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Congestive Failure and Coronary Occlusion of the heart

Heart Failure {Congestive Failure, Dropsy). The normal heart pumps more than enough blood for all body functions, but the diseased heart may not be able to pump the minimum required by the body, and then heart failure is said to be occurring. The heart does not fail all at once but by slow degrees, and is usually

Fig. 59. Heart or anginal pain (in shaded region) is variable, generally left-sided, also in the left arm. Pain distribution is due to nerve arrangements to and from the heart region. Pain in the left arm is, therefore, usually more significant than pain in the right arm.

marked by increasing shortness of breath, pressure in the chest and a frequent flip-flopping sensation of the heart. Water logging of the body may be noticeable as heart failure begins and body water begins gravitating down into the lower legs. Normal size legs in the morning then become considerably swollen by evening.

Caused by diseases which greatly weaken the heart muscle, heart failure is often a result of childhood rheumatic fever, or in later years, arteriosclerosis of the heart arteries themselves. The physician can markedly strengthen the weakened heart with digitalis-like drugs, and other drugs effective in combating the heart failure, to promote a stronger normal heart function.

Heart Attack (Coronary Occlusion, A Coronary). Heart attack means a sudden block of a coronary (heart) artery by a blood clot stopping the blood flow to a quickly damaged portion of the heart muscle. If this damage is slight, it might even go unnoticed, but if damage to the heart is severe, it is likely to stop beating, with death following quickly. It is apparent that there are many degrees of severity in heart attacks.

The pain in the chest can be excruciating, causing nausea, weakness, pallor and perspiration similar to extreme exhaustion, and the patient may collapse. A heart attack is nearly always suspected, but cannot be known with accuracy until an electrocardiogram has been taken. Possible candidates for heart attack are the fifty-year-old (and younger) individuals, including those who have never known any discomforts or disease. Most vulnerable of all is the person with already existing heart disease who must take extra precaution to spare his heart, and promote as strong and healthy a heart muscle as possible.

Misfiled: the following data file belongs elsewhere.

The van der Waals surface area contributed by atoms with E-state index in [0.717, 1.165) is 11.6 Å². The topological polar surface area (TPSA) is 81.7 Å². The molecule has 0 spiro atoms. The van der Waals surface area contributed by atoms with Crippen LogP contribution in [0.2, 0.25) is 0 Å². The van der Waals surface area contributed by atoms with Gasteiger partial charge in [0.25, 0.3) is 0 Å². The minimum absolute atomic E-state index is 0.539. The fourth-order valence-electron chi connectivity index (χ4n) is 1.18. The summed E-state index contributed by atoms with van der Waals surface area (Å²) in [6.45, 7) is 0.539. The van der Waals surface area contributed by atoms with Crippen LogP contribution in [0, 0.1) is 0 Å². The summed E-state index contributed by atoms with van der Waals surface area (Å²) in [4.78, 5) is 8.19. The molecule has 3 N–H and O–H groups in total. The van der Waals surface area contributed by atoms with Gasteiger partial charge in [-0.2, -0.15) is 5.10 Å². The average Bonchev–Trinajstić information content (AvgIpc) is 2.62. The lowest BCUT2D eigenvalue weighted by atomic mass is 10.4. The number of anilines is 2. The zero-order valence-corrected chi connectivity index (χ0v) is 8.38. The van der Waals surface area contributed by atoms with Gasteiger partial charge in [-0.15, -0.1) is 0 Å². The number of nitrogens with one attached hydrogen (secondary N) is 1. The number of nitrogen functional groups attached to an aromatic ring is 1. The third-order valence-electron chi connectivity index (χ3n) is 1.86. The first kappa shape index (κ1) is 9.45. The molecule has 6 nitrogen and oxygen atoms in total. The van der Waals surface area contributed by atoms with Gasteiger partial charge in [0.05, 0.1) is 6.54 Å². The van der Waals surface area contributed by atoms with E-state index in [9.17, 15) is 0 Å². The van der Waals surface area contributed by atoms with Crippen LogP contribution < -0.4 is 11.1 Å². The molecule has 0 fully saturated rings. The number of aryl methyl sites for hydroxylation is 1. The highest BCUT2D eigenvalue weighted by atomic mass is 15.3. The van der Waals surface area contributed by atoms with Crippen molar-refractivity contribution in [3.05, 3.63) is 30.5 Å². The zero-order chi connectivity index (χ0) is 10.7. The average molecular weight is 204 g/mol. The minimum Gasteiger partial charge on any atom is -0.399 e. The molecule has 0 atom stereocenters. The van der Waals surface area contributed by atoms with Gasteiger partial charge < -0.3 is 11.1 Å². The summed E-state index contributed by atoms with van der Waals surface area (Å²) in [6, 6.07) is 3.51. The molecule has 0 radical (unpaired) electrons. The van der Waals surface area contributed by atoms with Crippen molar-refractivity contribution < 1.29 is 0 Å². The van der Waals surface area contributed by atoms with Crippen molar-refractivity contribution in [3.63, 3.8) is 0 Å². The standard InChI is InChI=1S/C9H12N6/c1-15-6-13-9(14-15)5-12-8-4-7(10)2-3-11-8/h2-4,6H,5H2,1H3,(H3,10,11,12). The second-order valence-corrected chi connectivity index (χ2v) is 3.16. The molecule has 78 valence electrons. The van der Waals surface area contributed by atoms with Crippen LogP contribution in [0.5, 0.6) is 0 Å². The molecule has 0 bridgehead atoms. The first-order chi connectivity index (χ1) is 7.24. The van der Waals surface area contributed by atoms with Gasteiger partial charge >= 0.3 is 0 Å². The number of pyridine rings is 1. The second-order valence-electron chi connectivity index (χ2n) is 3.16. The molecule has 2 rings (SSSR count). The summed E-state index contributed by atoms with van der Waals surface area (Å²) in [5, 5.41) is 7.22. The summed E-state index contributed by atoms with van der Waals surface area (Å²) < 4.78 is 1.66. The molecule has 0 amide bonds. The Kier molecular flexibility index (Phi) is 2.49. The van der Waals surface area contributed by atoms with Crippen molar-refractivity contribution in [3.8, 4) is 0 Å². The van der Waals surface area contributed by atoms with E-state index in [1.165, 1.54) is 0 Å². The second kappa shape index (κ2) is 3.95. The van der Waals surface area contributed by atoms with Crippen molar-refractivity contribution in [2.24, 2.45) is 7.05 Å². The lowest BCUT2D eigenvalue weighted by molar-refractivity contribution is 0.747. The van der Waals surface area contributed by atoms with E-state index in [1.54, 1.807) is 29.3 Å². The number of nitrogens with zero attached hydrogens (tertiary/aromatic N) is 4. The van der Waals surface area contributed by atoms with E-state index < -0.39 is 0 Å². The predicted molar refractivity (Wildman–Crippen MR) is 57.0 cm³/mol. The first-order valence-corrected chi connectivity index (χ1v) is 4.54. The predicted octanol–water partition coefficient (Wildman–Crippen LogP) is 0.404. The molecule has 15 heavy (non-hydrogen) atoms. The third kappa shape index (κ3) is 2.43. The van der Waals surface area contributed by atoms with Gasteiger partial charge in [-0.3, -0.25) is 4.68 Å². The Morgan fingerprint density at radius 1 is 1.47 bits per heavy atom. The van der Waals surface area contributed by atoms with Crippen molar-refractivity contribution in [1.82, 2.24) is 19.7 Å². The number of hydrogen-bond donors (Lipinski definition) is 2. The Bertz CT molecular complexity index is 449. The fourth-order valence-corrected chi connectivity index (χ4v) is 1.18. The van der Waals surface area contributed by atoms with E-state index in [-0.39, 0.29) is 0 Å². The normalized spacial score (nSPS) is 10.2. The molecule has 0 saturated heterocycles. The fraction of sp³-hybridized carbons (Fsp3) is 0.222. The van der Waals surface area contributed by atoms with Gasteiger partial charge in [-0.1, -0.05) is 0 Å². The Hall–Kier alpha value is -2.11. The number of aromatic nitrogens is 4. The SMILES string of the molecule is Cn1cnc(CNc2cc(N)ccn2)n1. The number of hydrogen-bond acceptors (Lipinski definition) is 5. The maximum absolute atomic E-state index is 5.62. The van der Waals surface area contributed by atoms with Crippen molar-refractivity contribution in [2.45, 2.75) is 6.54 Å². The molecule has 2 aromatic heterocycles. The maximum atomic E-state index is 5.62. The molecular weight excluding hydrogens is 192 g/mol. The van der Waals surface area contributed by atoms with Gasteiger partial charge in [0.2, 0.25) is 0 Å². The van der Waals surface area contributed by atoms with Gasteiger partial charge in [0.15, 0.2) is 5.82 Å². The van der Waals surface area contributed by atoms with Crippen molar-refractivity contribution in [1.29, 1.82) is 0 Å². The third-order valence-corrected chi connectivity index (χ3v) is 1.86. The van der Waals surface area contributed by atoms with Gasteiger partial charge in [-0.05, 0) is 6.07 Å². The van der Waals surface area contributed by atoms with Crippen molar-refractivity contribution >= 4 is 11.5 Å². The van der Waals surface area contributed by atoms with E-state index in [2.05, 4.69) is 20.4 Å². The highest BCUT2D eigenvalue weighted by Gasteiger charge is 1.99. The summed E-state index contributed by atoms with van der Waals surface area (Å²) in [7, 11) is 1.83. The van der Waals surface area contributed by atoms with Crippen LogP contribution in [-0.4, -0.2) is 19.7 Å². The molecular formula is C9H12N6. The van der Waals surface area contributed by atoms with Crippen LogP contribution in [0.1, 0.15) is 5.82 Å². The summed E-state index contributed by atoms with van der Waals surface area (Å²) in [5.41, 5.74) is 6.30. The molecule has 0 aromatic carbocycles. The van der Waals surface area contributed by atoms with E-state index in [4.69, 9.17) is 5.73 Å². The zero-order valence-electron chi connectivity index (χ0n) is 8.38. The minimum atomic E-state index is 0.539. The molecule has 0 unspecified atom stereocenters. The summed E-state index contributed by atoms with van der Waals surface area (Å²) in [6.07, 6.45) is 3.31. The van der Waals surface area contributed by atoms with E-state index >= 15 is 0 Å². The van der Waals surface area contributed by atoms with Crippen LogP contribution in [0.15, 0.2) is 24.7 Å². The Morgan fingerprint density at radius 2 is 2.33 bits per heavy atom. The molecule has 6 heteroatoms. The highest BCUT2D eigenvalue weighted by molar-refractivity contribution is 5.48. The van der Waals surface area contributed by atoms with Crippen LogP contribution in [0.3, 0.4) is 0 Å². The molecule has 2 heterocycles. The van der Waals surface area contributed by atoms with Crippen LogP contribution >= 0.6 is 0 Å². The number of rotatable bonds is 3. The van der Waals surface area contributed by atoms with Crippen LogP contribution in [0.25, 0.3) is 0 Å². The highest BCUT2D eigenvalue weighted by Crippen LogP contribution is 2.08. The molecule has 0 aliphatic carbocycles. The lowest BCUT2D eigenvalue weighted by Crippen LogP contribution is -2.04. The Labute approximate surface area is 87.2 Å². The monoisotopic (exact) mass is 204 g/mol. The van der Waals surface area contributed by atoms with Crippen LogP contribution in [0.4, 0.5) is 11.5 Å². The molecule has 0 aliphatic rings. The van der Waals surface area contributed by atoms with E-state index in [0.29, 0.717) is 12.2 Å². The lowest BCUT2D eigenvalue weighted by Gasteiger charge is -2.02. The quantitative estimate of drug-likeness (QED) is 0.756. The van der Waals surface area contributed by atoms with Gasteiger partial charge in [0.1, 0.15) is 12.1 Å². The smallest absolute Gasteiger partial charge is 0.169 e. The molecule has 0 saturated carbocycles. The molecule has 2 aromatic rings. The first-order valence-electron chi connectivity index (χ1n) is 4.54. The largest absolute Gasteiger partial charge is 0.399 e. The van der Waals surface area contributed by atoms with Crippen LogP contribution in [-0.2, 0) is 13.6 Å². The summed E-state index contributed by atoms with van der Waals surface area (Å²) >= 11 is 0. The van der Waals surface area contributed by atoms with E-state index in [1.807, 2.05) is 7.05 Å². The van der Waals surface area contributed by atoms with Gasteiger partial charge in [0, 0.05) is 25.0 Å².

The person who dies a few moments after his heart attack could not benefit from any known treatment, but for those who live through the early attack, the physician, with marvelous drugs, can greatly magnify chances of survival. A yearly check-up of the heart condition in all people of fifty years is necessary for sane regard of good health.

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High Blood Pressure (Hypertension) And Heart Problems

This is a disease affecting the heart which becomes most noticeable after the age of fifty. Although it is seen at much younger ages, of our 60,000,000 citizens at this age, more than one in every ten has a blood pressure problem and women outnumber the men two to one. It is fact that more people die partly or directly because of high blood pressure than all types of cancers combined.

Fig. 60. Blood pressure in an artery is similar to water pressure in a hose. It is measured by the amount of weight necessary to stop the flow by squeezing the artery shut-exactly like stepping on a hose to shut off the water.

An understanding of blood pressure is basically simple. It is the pressure from the heart necessary to drive blood through our blood vessels and it varies with conditions such as work or rest. We recognize a high and low pressure of a wave corresponding to each heart beat and we determine what is normal pressure from the average of many thousands of people.

Experience teaches us that blood pressure much higher than normal frequently results in a limitation of body activity through easy fatigue, poor endurance and lack of a healthy reserve. There are, of course, many other difficulties resulting from high blood pressure, including headache, dizziness, shortness of breath, palpitation and kidney disease. Also in the background of high blood pressure disease hover the spectres of stroke and heart failure.

Fig. 61. The size of the heart and large arteries may be greatly enlarged with high blood pressure. The normal heart weight of 300 grams can enlarge to 1000 grams. When pressure rises too high some arteries may burst, and in the brain this is called a stroke. Nearly half of all definite stroke victims die within two weeks.

The cause of elevated blood pressure for about one-fifth of all cases is from known disease such as arteriosclerosis, adrenal gland difficulty and thyroid disease. Most high blood pressure however, is called essential hypertension, because the cause is yet to be discovered.

Fig. 62. The evidence points heavily to salt as an important factor in high blood pressure. Although its exact role is unknown, the hypersensitive patient often does much better when salt is cut down in the diet.

The treatment of high blood pressure consists principally in the physician’s guidance in diet restriction, weight determination, drug therapy and continual observation. In no other medical disease is the close cooperation between doctor and patient so richly rewarded as in the treatment of high blood pressure. Like the fitting of shoes, the physician must guide the blood pressure patient into a practical, effective and tolerable manner of treatment, which the patient will accept and carry on from day to day for complete control of this most significant disease.

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